Niacin as a Component of Combination Therapy for Dyslipidemia

Miller, Michael
June 2003
Mayo Clinic Proceedings;Jun2003, Vol. 78 Issue 6, p735
Academic Journal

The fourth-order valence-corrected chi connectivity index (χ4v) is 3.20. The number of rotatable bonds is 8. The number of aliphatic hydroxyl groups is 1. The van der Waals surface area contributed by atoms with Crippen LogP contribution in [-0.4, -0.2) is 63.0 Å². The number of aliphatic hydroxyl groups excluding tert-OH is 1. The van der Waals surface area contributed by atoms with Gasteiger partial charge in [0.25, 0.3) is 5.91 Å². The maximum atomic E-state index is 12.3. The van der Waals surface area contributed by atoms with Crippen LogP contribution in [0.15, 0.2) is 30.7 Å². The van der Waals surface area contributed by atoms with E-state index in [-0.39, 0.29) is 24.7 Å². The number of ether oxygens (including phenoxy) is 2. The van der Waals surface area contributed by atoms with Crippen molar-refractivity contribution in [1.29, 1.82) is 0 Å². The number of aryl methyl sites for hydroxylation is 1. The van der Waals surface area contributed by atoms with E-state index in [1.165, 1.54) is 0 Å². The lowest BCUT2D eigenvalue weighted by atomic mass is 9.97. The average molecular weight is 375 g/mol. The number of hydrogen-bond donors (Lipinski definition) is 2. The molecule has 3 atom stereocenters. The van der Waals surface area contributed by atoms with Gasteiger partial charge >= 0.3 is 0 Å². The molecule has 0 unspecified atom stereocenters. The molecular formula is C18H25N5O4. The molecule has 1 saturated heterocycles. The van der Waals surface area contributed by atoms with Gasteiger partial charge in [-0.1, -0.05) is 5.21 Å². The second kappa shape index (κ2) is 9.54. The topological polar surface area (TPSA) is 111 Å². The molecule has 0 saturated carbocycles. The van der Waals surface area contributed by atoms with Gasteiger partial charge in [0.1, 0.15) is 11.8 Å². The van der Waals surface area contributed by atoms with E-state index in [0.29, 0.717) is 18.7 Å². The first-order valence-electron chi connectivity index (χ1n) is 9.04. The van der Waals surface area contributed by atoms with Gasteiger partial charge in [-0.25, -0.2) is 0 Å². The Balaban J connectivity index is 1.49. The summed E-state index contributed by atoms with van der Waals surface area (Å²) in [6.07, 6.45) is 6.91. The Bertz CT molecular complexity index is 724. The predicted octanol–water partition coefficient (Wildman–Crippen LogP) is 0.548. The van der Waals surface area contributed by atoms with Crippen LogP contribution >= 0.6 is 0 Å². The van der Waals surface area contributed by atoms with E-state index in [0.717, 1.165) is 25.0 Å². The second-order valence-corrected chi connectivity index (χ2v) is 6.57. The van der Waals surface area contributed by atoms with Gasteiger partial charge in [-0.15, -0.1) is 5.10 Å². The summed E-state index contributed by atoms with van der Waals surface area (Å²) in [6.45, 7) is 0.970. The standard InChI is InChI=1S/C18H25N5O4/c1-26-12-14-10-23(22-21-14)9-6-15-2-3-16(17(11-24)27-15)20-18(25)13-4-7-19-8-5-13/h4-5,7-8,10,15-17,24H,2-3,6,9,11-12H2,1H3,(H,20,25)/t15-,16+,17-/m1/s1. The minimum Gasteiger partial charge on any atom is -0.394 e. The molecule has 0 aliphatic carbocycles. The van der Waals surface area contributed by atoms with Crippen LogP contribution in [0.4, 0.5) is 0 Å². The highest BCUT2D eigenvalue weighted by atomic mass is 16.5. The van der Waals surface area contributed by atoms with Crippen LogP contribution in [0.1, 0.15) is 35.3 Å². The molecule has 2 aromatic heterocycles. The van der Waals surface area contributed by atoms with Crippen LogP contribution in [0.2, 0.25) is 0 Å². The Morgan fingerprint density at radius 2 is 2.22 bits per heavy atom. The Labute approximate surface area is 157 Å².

Dyslipidemia is one of the most important modifiable risk factors for coronary disease. Despite the availability of highly effective lipid-modifying agents, many patients still do not reach lipid targets established by national guidelines. Niacin has been known to be an effective treatment of dyslipidemia for almost half a century. Niacin substantially increases high-density lipoprotein cholesterol (HDLC) levels while lowering levels of low-density lipoprotein cholesterol (LDL-C), triglycerides, and lipoprotein(a). In addition, niacin converts small LDL particles into more buoyant, less atherogenic LDL particles. Combined with other agents, niacin offers an important treatment option for patients with dyslipidemia. In particular, niacin complements LDL-C-lowering drugs; it is the most effective agent available for increasing HDL-C levels while lowering levels of LDL-C and triglycerides and improving other lipid risk factors such as lipoprotein(a). Combining niacin with statins or bile acid sequestrant therapy is safe and effective for improving lipid levels and decreasing coronary risk. Differences in niacin formulations dictate tolerability profiles and should be considered when selecting niacin as part of lipid therapy. Furthermore, adverse effects on glucose and insulin sensitivity should be considered when selecting candidates for niacin therapy. Adding niacin to lipid-lowering regimens is a valuable option for physicians treating patients with dyslipidemia and should be considered in appropriate patients.


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